How to make iron supplements for children
Children, adults and adults with allergies are not limited to iron supplements alone, according to a new report.
A group of scientists led by researchers from Imperial College London are studying the use of iron supplements to treat the most common childhood and adult allergies.
The research has found that children with severe allergies and adults who are at risk of developing severe allergic reactions to iron are not only less likely to respond to the product but also have a lower success rate.
The study published today in the Journal of Allergy and Clinical Immunology (JACCI) found that iron supplements are not effective at treating severe allergic symptoms in children or adults with severe allergic conditions.
This is especially true for those who are very young or are at high risk of severe allergic reaction, said study co-author Dr Jochen Schoen.
“These results highlight the importance of identifying children and adults at risk for severe allergic events and making an informed decision to supplement their diet,” he said.
While the study found that the children with the most severe allergic response had lower iron levels than the others, iron supplements were still effective in those with the least severe reaction.
This suggests that the iron in the iron supplement may be beneficial for some individuals with the severe allergy, but not for others, said lead author Dr Paul Fergusson.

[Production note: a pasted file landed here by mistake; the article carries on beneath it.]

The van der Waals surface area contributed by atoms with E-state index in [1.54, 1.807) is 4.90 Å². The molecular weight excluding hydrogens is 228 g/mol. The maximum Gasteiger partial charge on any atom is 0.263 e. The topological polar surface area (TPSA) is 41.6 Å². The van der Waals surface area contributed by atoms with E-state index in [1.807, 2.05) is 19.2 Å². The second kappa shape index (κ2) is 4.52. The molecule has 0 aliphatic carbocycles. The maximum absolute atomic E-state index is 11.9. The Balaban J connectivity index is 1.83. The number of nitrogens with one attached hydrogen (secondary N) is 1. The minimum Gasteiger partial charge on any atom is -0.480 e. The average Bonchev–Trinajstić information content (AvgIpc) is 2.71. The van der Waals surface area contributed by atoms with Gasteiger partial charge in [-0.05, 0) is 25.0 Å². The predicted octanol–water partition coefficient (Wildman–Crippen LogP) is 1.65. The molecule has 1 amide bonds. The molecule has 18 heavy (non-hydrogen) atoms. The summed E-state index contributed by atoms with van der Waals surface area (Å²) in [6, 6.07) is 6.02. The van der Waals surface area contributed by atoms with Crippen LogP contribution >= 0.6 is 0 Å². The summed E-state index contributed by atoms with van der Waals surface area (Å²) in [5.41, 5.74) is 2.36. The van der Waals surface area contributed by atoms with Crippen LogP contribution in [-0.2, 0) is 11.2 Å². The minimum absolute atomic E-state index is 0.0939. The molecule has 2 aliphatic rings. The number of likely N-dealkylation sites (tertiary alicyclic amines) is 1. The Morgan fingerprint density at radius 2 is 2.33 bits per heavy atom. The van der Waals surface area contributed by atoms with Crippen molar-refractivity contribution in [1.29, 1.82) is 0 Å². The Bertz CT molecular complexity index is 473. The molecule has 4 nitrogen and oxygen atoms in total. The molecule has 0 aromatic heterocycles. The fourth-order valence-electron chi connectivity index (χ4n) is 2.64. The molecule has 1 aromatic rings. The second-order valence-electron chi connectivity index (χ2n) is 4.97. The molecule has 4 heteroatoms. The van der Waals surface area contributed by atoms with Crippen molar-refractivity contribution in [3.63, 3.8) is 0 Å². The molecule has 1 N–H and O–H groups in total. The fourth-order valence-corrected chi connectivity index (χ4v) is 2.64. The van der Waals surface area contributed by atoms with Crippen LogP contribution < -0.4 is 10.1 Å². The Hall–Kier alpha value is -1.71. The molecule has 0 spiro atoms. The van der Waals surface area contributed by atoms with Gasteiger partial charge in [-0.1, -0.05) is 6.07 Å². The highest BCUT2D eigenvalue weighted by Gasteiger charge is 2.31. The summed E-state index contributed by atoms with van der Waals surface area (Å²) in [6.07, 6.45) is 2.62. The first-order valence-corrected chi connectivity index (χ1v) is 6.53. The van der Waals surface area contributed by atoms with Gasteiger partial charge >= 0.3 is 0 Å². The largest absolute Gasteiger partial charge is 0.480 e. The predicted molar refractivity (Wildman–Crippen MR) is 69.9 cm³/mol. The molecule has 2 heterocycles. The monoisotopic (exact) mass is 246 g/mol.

“We need to understand why certain individuals with severe reactions respond better than others to iron supplementation and therefore need to take more iron supplements,” he added.
The researchers conducted a series of trials with more than 3,000 children and parents, in which children and their parents were asked to complete a questionnaire that assessed their allergies, allergies symptoms and their reaction to the iron supplements.
The results showed that children who had the most serious allergic reaction were less likely than others not to respond, and those with less severe reactions were also less likely not to show an improvement.
“It’s not just about the symptoms.
The people with severe reaction are more likely to have severe reactions and it’s a sign that they need to supplement with iron supplements, Fergensons said.
However, the study also showed that those with severe responses were more likely than the rest of the children and people in the general population to still be using the product at least for up to 12 months after the product was discontinued.
“This is because iron is involved in the maintenance of a healthy blood level of iron, so if a person has a higher risk of these conditions, then iron supplementation may be needed to maintain their blood level,” he explained. “
We are aware of several studies that have shown iron to be protective against a number of conditions including cardiovascular disease and obesity,” he told JACCI.
“This is because iron is involved in the maintenance of a healthy blood level of iron, so if a person has a higher risk of these conditions, then iron supplementation may be needed to maintain their blood level,” he explained.
“However, because we do not know the mechanisms underlying these protective effects, we cannot predict which individuals will benefit most from iron supplementation,” McNeill added.
Iron supplementation has been widely used in the treatment of asthma, allergies, rheumatoid arthritis, arthritis, and a range of other conditions, including chronic obstructive pulmonary disease (COPD), and in children with allergies and asthma.
But the study has found little benefit for the overall population.